BACKGROUND: Both laparoscopic surgery and fast-track perioperative care have demonstrated advantages in patients undergoing elective colorectal resections. It is unclear whether there is an additive effect by combining these 2 procedures.
OBJECTIVE: The study aimed to conduct a meta-analysis of the randomized evidence to compare laparoscopic with open colorectal surgery within fast-track perioperative care.
DATA SOURCES: PubMed, MEDLINE, Embase, and the Cochrane library databases were electronically searched (January 1985 to August 2011).
STUDY SELECTION: Randomized clinical trials compared laparoscopic with open colorectal resections within fast-track programs.
INTERVENTION: Investigators independently reviewed articles, extracted data, and assessed study quality according to standardized criteria.
MAIN OUTCOME MEASURES: The main outcomes measured were postoperative hospital stay, overall hospital stay, readmission rate, morbidity, and mortality.
RESULTS: Three trials were considered suitable for meta-analysis. A total of 171 patients underwent laparoscopic surgery, and 142 had open surgery. Meta-analysis showed that laparoscopic colorectal surgery had shorter postoperative hospital stays (weighted mean difference −1.06; 95% CI, −2.06 to −0.06, z = 2.08, p = 0.04) and shorter overall hospital stays (weighted mean difference −2.04; 95% CI, −3.50 to −0.58, z = 2.74, p < 0.01). No significant differences were noted for readmission rate (OR 0.54; 95% CI, 0.26–1.12, z = 1.65, p = 0.10), morbidity (OR 0.68; 95% CI, 0.42–1.10, z =1.58, p = 0.11), and mortality (OR 0.33; 95% CI, 0.09–1.18, z =1.70, p = 0.09). No publication bias and no significant heterogeneity were noted.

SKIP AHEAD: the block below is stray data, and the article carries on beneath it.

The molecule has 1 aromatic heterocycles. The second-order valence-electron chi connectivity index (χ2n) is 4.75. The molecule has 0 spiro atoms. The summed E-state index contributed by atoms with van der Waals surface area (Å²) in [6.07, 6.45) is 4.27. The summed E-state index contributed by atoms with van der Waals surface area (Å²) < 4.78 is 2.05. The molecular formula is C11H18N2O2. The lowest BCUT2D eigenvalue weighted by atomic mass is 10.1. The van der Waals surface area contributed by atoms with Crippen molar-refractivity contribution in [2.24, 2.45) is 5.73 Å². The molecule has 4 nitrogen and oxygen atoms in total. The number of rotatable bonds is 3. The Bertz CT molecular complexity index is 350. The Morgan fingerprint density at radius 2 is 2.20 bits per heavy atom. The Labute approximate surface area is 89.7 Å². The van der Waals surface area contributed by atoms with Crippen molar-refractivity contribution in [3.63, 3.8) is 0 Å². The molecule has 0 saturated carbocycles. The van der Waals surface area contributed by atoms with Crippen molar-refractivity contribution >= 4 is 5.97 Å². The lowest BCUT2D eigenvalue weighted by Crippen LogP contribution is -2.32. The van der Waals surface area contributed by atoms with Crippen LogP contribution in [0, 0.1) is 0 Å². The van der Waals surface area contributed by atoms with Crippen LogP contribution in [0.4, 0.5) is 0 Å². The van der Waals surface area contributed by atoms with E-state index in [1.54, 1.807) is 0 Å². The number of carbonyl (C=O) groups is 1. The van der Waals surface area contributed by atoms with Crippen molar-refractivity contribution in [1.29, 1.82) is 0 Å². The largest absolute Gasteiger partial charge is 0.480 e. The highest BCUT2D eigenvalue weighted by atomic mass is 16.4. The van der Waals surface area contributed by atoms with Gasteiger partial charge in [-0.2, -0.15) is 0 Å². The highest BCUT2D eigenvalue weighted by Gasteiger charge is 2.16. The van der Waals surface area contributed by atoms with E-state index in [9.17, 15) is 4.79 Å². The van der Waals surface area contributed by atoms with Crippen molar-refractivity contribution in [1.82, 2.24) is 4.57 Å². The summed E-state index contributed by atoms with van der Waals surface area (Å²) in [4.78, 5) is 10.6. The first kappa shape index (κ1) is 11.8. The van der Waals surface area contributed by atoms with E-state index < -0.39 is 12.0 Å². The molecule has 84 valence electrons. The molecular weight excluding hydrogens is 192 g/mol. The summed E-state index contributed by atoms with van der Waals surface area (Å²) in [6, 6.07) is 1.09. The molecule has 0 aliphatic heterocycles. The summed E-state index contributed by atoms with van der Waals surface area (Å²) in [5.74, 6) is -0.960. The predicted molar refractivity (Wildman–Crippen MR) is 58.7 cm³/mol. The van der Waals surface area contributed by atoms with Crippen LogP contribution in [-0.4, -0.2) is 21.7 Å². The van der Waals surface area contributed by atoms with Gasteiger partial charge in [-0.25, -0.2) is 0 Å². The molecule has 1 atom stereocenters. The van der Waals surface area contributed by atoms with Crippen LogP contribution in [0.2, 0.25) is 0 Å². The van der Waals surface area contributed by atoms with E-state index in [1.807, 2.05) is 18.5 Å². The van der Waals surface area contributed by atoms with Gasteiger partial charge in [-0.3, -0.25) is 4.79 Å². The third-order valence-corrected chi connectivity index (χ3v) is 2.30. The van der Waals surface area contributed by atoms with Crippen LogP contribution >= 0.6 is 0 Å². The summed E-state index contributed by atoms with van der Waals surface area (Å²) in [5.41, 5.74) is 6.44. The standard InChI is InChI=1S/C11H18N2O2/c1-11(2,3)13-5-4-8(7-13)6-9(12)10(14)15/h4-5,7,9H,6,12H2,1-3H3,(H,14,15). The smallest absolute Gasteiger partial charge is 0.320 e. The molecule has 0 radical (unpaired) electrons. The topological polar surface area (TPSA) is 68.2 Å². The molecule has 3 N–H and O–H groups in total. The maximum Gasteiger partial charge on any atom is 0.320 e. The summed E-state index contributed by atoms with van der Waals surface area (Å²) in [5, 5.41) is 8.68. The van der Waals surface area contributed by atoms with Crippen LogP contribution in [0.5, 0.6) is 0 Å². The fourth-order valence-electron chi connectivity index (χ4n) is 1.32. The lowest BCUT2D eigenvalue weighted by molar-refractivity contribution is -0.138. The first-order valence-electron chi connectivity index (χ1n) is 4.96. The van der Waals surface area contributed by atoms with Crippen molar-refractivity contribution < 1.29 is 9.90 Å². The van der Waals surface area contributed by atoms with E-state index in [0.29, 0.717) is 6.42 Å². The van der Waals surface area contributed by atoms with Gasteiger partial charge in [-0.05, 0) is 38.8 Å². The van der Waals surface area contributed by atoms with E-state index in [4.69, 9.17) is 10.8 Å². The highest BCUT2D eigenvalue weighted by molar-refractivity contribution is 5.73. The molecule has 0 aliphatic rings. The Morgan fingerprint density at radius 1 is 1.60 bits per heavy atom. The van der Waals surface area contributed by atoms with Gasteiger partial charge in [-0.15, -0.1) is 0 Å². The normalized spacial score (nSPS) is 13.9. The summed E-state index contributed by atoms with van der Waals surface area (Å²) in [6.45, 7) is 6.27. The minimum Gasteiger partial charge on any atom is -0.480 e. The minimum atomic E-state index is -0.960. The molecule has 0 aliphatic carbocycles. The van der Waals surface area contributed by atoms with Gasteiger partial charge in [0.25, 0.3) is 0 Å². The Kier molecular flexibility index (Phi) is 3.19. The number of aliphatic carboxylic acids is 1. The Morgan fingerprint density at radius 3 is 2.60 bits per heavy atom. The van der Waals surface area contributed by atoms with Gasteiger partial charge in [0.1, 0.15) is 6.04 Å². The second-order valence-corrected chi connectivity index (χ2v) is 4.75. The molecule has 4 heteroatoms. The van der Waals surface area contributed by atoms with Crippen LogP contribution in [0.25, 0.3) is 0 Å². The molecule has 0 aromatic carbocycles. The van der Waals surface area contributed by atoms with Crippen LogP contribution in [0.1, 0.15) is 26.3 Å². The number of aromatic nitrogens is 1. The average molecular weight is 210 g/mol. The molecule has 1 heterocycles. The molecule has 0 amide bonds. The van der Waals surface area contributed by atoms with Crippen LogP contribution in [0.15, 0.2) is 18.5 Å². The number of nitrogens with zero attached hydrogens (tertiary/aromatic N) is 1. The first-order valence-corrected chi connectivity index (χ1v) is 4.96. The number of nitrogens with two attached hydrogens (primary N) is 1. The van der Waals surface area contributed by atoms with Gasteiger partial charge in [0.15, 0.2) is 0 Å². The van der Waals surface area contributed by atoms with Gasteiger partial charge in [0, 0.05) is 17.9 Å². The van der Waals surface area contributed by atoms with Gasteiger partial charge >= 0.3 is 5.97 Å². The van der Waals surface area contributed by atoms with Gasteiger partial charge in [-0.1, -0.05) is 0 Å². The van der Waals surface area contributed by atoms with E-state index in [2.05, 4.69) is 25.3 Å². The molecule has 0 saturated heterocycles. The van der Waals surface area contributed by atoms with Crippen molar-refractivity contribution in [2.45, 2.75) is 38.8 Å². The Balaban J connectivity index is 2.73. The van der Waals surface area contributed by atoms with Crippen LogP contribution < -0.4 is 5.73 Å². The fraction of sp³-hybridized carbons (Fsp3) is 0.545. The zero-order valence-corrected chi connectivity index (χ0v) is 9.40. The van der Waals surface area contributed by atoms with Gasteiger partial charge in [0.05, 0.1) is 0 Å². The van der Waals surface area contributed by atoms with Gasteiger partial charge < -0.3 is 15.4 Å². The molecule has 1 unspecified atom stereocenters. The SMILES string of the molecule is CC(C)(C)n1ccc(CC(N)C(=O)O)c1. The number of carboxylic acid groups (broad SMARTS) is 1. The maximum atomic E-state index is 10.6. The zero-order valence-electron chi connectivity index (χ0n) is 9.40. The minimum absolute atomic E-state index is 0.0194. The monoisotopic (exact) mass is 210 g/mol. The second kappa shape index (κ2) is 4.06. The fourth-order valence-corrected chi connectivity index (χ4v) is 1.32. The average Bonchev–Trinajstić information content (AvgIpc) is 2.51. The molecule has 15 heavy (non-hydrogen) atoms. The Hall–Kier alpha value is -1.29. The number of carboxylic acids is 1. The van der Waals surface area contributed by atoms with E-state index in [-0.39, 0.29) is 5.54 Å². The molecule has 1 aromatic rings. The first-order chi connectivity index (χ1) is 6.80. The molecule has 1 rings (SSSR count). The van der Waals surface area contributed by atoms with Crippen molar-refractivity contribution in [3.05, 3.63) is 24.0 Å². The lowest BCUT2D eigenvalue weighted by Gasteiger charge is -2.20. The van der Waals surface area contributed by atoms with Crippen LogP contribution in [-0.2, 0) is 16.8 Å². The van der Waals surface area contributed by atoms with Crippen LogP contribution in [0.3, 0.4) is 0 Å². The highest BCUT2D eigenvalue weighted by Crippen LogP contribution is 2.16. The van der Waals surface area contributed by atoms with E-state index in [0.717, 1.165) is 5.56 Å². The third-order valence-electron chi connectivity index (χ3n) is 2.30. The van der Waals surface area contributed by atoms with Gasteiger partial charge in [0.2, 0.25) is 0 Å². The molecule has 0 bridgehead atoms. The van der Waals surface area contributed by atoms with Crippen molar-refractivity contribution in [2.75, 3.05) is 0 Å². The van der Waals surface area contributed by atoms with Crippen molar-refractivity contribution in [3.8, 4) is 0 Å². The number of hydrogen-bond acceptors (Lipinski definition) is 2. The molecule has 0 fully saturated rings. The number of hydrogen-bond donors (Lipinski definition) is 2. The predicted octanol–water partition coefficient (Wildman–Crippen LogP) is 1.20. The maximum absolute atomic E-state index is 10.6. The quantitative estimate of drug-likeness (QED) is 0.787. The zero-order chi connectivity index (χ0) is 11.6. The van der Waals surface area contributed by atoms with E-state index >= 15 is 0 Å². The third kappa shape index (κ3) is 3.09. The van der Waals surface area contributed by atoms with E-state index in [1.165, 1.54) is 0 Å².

LIMITATIONS: This study was limited because of its small sample size.
CONCLUSIONS: Laparoscopic colorectal surgery has shorter postoperative hospital stays and overall hospital stays than open surgery within fast-track perioperative care. There is no significant difference with respect to readmission rate, morbidity, and mortality. Because the number of patients included in the present trials was small, further studies should be undertaken to confirm these findings.
Department of Gastrointestinal and Pancreatic Surgery, The First Affiliated Hospital, Sun Yat-sen University, Guangzhou, China
Financial Disclosure: None reported.
Correspondence: Long-bin Xiao, M.D., Department of Gastrointestinal and Pancreatic Surgery, The First Affiliated Hospital, Sun Yat-sen University, #183 Huangpu Rd East, Huangpu District, Guangzhou, China, 510700. E-mail: firstname.lastname@example.org